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“She Is Not Jeffrey Epstein”: Meet the Lawyers Trying to Set Ghislaine Maxwell Free

A formidable legal team is trying to spin their client as a victim of the patriarchy. Epic trolling or effective strategy?

Ghislaine Maxwell’s trial started with a gasp. “Ever since Eve was tempting Adam with the apple, women have been blamed for the bad behavior of men, and women are often villainized and punished more than the men ever are,” Bobbi Sternheim, one of Maxwell’s lawyers, said to begin her opening statement. To the reporters gathered in the viewing room inside the Thurgood Marshall federal courthouse in Lower Manhattan, the biblical comparison played like a bit of epic trolling. But it turned out to be the opening salvo in a through-the-looking-glass strategy that aims to position Maxwell as a feminist “scapegoat” of the patriarchy. It was surely no accident that Maxwell wore a white sweater, heavy with suffragette symbolism, for day one of the trial.  

Maxwell’s legal team comprises four formidable defense lawyers, two of whom are women: Sternheim and Denver-based attorney Laura Menninger. Instead of attacking Maxwell’s accusers’ credibility head on, they have tried to focus more on the men in the case. “The charges against Ghislaine Maxwell are for things that Jeffrey Epstein did, but she is not Jeffrey Epstein, she is not like Jeffrey Epstein, and she is not like any of the other men, powerful men, moguls, media giants who abuse women,” Sternheim told the jury. Sternheim and Menninger have also gone after the accusers’ personal injury lawyers who, Sternheim said, manipulated their female clients into testifying against Maxwell in order to win a “big jackpot.” Sternheim and Menninger said that the Epstein Victims Compensation Fund pays accusers more money if they cooperate with the government’s investigation of Maxwell. Maxwell’s accusers received multimillion-dollar settlements, Sternheim told the jury.

Menninger has a methodical and reserved presence during cross-examination. In the first week of what is expected to be a six-week trial, she wielded questions like a scalpel to cut holes in the harrowing account of an anonymous victim known only as Jane, who alleged she was abused by Epstein and Maxwell starting in 1994 when she was 14. Jane repeated “I don’t recall” more than 20 times during one 10-minute stretch of questioning by Menninger. 

Sternheim, meanwhile, comes across as a brash, plainspoken New Yorker with upturned collars and thick plastic-frame glasses. In criminal defense circles, Sternheim is regarded as a pathbreaking feminist. “Bobbi is one of my heroes,” said defense attorney Cheryl Meyers Buth, who defended an alleged drug trafficker with Sternheim during a 2016 federal murder trial (Sternheim successfully convinced the judge to take the death penalty off the table, Meyers Buth said). “There’s not many women who do criminal defense work. She’s a legend.”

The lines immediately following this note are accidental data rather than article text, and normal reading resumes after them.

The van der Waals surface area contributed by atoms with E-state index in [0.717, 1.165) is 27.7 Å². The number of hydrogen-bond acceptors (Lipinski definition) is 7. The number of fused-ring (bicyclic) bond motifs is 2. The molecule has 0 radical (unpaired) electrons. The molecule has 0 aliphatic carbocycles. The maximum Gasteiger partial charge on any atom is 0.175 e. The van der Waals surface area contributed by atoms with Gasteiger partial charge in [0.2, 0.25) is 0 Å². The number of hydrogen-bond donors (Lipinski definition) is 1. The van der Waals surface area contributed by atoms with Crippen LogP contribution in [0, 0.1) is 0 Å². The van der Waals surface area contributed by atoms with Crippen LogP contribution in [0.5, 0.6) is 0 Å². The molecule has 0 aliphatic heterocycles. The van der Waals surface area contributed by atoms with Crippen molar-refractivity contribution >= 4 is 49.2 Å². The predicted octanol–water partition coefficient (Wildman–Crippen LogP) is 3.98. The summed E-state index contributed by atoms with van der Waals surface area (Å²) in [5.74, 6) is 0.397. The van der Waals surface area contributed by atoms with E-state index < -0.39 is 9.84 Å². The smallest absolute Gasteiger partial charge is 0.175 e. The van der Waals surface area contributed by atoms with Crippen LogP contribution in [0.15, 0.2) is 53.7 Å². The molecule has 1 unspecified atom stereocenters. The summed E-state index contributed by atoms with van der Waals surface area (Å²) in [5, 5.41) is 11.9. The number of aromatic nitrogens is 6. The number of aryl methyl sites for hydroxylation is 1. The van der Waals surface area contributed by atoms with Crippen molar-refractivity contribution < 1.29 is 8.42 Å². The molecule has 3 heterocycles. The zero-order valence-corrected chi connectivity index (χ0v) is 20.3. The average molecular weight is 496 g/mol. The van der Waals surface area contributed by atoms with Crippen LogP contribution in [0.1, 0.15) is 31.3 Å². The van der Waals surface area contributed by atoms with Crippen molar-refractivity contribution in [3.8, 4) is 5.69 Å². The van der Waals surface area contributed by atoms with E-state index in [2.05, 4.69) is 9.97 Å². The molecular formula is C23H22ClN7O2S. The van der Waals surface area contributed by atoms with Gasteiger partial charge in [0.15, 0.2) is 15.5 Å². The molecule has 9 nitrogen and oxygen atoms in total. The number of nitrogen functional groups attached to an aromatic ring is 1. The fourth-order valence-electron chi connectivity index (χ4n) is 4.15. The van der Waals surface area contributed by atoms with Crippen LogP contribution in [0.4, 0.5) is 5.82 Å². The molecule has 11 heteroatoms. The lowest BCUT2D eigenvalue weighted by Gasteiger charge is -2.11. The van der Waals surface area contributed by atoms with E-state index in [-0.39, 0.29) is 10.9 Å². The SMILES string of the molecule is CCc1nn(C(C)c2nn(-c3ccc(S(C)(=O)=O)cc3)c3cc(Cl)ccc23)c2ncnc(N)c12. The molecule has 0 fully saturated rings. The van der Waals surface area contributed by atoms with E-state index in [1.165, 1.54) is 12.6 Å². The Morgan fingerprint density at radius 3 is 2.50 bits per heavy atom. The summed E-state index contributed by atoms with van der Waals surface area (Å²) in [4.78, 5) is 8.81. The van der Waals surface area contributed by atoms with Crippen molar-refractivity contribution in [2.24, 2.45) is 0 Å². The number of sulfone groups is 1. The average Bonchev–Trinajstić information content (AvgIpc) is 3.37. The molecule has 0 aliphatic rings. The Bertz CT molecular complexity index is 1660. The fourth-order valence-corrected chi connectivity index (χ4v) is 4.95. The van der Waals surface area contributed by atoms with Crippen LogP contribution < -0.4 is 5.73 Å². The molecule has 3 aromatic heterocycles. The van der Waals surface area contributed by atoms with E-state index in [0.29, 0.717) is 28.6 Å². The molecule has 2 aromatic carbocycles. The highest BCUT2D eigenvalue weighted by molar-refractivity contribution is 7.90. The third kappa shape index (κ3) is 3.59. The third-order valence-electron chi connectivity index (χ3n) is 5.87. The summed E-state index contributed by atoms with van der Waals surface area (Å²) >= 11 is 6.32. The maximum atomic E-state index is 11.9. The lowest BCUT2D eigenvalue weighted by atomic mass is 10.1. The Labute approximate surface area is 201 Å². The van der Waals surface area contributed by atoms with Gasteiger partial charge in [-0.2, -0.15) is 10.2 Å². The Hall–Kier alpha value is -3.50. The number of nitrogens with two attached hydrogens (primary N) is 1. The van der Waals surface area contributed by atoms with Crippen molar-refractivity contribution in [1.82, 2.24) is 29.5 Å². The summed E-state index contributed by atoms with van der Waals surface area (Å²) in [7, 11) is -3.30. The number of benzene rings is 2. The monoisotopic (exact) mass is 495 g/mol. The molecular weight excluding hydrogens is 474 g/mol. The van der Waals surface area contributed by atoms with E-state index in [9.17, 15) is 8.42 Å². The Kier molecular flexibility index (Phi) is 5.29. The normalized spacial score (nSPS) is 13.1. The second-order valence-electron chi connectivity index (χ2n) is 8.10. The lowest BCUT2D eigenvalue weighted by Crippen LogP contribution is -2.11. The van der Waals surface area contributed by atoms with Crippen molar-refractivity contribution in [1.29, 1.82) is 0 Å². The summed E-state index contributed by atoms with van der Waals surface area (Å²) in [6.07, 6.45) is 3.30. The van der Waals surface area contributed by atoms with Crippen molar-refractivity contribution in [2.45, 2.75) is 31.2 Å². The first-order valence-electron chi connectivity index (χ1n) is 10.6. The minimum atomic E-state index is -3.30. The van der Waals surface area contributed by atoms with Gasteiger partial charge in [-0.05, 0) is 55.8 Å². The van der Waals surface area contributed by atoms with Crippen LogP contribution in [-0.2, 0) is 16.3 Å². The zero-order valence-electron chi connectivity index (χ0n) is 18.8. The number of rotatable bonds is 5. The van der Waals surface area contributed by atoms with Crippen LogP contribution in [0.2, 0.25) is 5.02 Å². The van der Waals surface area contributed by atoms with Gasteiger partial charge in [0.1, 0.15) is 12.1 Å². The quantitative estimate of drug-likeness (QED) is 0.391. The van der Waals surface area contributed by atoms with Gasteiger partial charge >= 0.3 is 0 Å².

Sternheim, who is 68, has represented many high-profile defendants charged with heinous crimes. In 2015, she defended al-Qaida member Khalid al-Fawwaz, who was charged with participating in the 1998 U.S Embassy bombings in Kenya and Tanzania that killed 224 people. In 2016, she represented Minh Quang Pham, a member of al-Qaida’s Yemen affiliate who was accused of plotting to bomb Heathrow airport in London. Sternheim lost both cases (al-Fawwaz received life in prison; Pham got 40 years). But Meyers Buth said that’s not a reflection of Sternheim’s skill. “We have a saying in our business. Lawyers who talk about win-loss records aren’t trying the tough cases. Bobbi takes on the toughest cases. She’s fearless.”

Menninger had represented Maxwell in 2015 during a defamation case brought by Epstein accuser Virginia Roberts Giuffre (The case was settled in 2017). Like Sternheim, she has been unafraid to take on difficult or unpopular cases. In 2016, she defended then Colorado Avalanche goalie Semyon Varlamov in a lawsuit brought by an ex-girlfriend who alleged Varlamov viciously beat her after a 2013 Halloween party. Menninger was part of the defense team that successfully kept out of court a set of graphic pictures of injuries the ex-girlfriend allegedly suffered from Varlamov. The jury sided with Varlamov and ordered the ex-girlfriend to pay $126,000 in damages

It’s way too early to speculate about the outcome of the Maxwell case. Only one of four accusers has taken the stand. Next week will likely feature more sessions of gruesome testimony by Maxwell’s alleged victims. Having seen Sternheim and Menninger in action, prosecutors can make sure their witnesses are ready.

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